BrewMonitor® offers your brewing team access to insight that has never been available before: high-resolution data from inside your fermentation tank, allowing you to track the progress of your fermentation, analyze results, benchmark future batches, and much more. The resulting graphs for each completed fermentation – dissolved oxygen, pH, gravity, pressure, temperature and conductivity – provide extremely clear views into the events that transpired and techniques that were employed. This series of articles shows examples of data curves from specific parameters, as they were recorded from the fermentation of various styles in different scenarios. These graphs are from actual fermentations, and offered as a look into how these conditions express themselves as measured data trends.

In this installment, we show examples of how yeast issues are expressed.

See our earlier post on typical gravity curves »
See our earlier post on typical pH curves »
See our earlier post on typical conductivity curves »
See our earlier post on fermenter failures »


Unhealthy Yeast

Yeast Issues - Figure 1
Figure 1

The graphs above (Figure 1) show two fermentation batches of the same beer.  Both show gravity readings taken every 30 minutes for 150 hours from the time of the initial pitch of yeast.  In green, the healthy fermentation begins within about five hours of the pitch.  For the subsequent batch in gray, no discernable fermentation activity begins until around 60 hours after the initial pitch.  In this second case, the BrewMonitor System was used to confirm the lack of activity and the relative lack of health of the yeast.  The batch was recovered by injecting a fresh pitch of yeast at 50 hours.

Also notable are the relative readings on dissolved oxygen (Figure 2) and pH (Figure 3), shown below.  In both cases, the stalled fermentation shows slow or no rates of change relative to the healthy fermentation.  With oxygen readings, it’s clear that the brewer aerated the wort as they injected fresh yeast at around hour 50 for the data in gray.  On the pH graph, notice the distinct lack of movement until after hour 50 when the fresh yeast is added.

Yeast Issues - Figure 2
Figure 2
Yeast Issues - Figure 3
Figure 3

A pitch of healthy and vital yeast would begin to change their environment as soon as they hit fresh wort. This can be seen clearly in the “3rd Generation” pitch, where the yeast acidify the wort and consume oxygen within minutes of pitch time (note: X-axis origin is time of pitch as reported by the brewer). One can therefore conclude that the yeast crop underwent too much stress between its 3rd and 4th pitch to maintain enough vitality to ferment another high gravity beer.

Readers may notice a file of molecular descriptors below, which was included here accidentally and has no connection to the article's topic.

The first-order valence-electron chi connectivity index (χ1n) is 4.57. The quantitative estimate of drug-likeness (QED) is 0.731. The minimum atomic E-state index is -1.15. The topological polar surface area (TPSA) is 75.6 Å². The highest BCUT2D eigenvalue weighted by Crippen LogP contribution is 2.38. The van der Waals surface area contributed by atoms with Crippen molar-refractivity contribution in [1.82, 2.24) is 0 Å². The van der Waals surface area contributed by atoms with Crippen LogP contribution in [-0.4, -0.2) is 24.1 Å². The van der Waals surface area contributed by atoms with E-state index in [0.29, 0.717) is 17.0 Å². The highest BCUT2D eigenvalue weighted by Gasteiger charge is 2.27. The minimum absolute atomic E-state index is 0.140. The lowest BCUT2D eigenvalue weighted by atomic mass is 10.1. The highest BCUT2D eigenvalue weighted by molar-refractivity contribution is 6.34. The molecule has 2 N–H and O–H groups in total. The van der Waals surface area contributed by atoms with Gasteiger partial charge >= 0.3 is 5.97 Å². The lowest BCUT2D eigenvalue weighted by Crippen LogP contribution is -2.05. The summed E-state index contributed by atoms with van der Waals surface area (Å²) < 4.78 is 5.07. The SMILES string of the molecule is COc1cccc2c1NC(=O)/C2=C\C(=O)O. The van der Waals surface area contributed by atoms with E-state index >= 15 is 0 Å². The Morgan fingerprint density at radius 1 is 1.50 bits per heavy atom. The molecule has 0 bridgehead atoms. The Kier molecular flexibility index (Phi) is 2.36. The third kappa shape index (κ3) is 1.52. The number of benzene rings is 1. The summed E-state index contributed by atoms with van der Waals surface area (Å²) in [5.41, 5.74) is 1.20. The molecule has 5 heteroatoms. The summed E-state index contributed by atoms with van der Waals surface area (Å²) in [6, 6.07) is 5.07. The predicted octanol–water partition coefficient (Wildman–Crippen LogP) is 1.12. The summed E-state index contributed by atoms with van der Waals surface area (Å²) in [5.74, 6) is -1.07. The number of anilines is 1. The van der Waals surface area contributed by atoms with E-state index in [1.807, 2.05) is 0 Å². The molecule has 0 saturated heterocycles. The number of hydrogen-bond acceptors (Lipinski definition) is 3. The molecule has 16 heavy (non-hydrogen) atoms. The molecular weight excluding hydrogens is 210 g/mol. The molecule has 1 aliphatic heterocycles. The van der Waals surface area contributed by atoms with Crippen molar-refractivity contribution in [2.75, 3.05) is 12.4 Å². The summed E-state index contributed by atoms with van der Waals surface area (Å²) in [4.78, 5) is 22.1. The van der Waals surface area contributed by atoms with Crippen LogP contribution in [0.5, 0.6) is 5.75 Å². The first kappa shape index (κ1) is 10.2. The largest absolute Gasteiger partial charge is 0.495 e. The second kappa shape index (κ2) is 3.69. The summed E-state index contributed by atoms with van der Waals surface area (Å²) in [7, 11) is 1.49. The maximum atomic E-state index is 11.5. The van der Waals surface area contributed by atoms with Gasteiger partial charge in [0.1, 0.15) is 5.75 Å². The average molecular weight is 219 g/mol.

Sensory issues can also arise during fermentation in ways that are detectable when monitoring with high frequency data streams.  For example, the graph below (Figure 4) shows three sequential batches of the same beer, brewed in series by a brewery that used the BrewMonitor System to track their progress. 

Yeast Issues - Figure 4
Figure 4

Notice how the gravity readings align, with batch #96 only about a 10th of a degree plato above the other two fermentations.  In fact, it was batch #95 that expressed a notable sensory issue with an ester profile that pushed into a notable “nail-polish remover” quality.  While these gravity graphs are so closely aligned that they don’t betray enough variation from #95 to the other two, the pH readings (Figure 5) show a marked difference:

Yeast Issues - Figure 5
Figure 5

Here, the pH for #95 drops below the other two batches sometime shortly after hour 30.  It remains lower for the duration of fermentation, never recovering back to the same relative measures of the other two batches.  This indicates an increase in the acidification of the wort caused by the yeast.

After each of these batches were finished, the brewery conducted a sensory evaluation.  Once the significant variation in the ester profile for batch #95 was noted, the brewery was able to use the pH and gravity data seen here to confirm that the yeast had behaved errantly.  By comparing this data with their cell viability data, they were able to pinpoint the cause of the issue to a slight underpitch (one that would have otherwise been considered within an acceptable margin of error without this data to support).  This data gave them the edge they needed to be confident in adjusting their standard operating procedures and margins of error for their yeast re-harvesting process.

Thoughts about these data curve examples? Post your comments below.

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